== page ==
Across the 3 events, GFMD had participants from over 50 organisations, with our small and medium-sized members strongly represented in our Spanish and French events. During the events, we discussed the ever-present challenge of navigating short-term, project-based funding while trying to keep your organisation afloat in a cut-throat funding environment, as well as how donor priorities affect your ability to carry out effective, relevant media development work.
Challenges of fundraising
The key takeaway from our talks is that most of the sector faces the same challenges:
- Insufficient resources to do core work
- Insufficient resources for fundraising
- Being obliged to apply for funding that does not necessarily match key competencies
- Funding earmarked for media and media development being directed towards emergency situations instead
Our Spanish-speaking and francophone members and their partners, tuning in mainly from Latin America and Africa, also mentioned:
- Difficulties in finding international partners with whom to develop projects
- A very competitive environment for fundraising
- A lack of visibility in the international community
- Weak infrastructure (such as a good internet connection, the necessary equipment, etc.)
These difficulties are intrinsically linked, the difficulties in finding partners to develop projects go hand in hand with this competitive environment which does not always encourage collaboration. Some participants also raised the greater visibility of Anglophone organisations in the eyes of donors, often to the detriment of Francophone African organisations.
Other challenges discussed included:
- Donor buzz words dictating priorities within the sector rather than media development work being led by the needs on the ground
- Too much money being thrown at specific topics often results in a dilution and duplication of the work being done
- Chasing projects that are not compatible with core competencies does not lead to sustainable organisations
- Partnerships with international organisations that put local organisations at a disadvantage, leading to loss of ownership of the project
- Media in exile and organisations located outside of target regions for security or legal reasons often have a difficult time applying for funding earmarked for local projects
Our members and funding experts shared tips on how to mitigate some of these challenges. Here are a few:
- Stick to your competencies and trust the capacities of your organisation. Don’t go chasing projects that you aren’t qualified to implement.If you, against all odds, do get the funding, you may end up spending a lot of time and resources trying to live up to donor expectations in terms of monitoring and evaluation, taking that time and those resources away from your core work. Applying to multiple small grants requires a lot of work that may not be cost-effective in the end.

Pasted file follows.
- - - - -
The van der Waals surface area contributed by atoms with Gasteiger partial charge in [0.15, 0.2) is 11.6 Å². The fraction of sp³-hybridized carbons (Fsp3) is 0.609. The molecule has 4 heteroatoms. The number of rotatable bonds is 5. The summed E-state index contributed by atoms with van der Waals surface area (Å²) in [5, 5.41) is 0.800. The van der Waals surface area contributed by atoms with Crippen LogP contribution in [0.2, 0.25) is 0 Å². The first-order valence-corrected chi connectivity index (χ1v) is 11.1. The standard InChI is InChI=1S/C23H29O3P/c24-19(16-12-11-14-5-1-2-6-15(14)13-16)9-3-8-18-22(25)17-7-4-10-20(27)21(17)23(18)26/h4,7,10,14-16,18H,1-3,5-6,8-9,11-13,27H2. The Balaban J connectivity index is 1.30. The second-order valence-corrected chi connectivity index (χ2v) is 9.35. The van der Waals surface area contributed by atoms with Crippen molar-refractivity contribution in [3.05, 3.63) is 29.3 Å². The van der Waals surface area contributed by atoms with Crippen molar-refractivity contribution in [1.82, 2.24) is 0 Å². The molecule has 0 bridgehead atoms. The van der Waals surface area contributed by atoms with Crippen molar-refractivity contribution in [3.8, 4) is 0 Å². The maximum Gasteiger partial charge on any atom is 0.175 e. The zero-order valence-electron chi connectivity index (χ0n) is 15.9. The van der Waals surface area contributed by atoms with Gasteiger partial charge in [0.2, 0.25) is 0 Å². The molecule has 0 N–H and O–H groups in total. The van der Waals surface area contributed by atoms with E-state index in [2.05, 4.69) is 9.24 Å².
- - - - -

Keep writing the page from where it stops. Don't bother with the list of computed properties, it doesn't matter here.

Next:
- Find partners and collaborators for your projects – develop relationships with organisations that are more experienced and have a longer track record of working within your area – this will enable you to hang off their coattails in the start, allowing you to get into the market and develop a portfolio – and to, with time, demonstrate experience enough to apply on your own later on. Don’t just look for larger international organisations, look for partners that work on the local and national level or regional partners.
- Prioritise fundraising resources. Without language skills, budgeting skills, and planning skills, you are at a disadvantage. As an example, many independent media organisations find it impossible to apply for international grants because they have to be in English. If you aren’t an English-language organisation, make sure you hire in someone who has those language skills.
- Diversify your income. You cannot only rely on grants to run your business. Membership models, subscriptions, and advertising all play a big part in keeping your organisation afloat.
For more expert advice on how to improve your fundraising capacities, visit the Fundraising Guide and resource centre.
Recommendation to donors
Some recommendations were also made, directly aimed at the community of donors and funders for better sustainability of the media:
- Increase the availability of long-term, core funding that aims to support the sustainability of the individual organisation
- Fund the media as a sector, and not based only on “fashionable” thematic funding. Donors must also try not to impose too rigid a straitjacket on the media so as not to go against their editorial line
- Encourage, promote and enable South-South partnerships
The town halls were a unique opportunity for our smaller members to be heard and to share their experiences with others facing the same challenges. Your contributions to this conversation can help guide GFMD’s efforts to formulate and share with donors a set of best-practice recommendations on funding calls for the sector.
If you would like to share your own fundraising journey or participate in our case studies on how the sector experiences the funding application process, please contact programmes and project manager Anne Marie Hammer at email@example.com.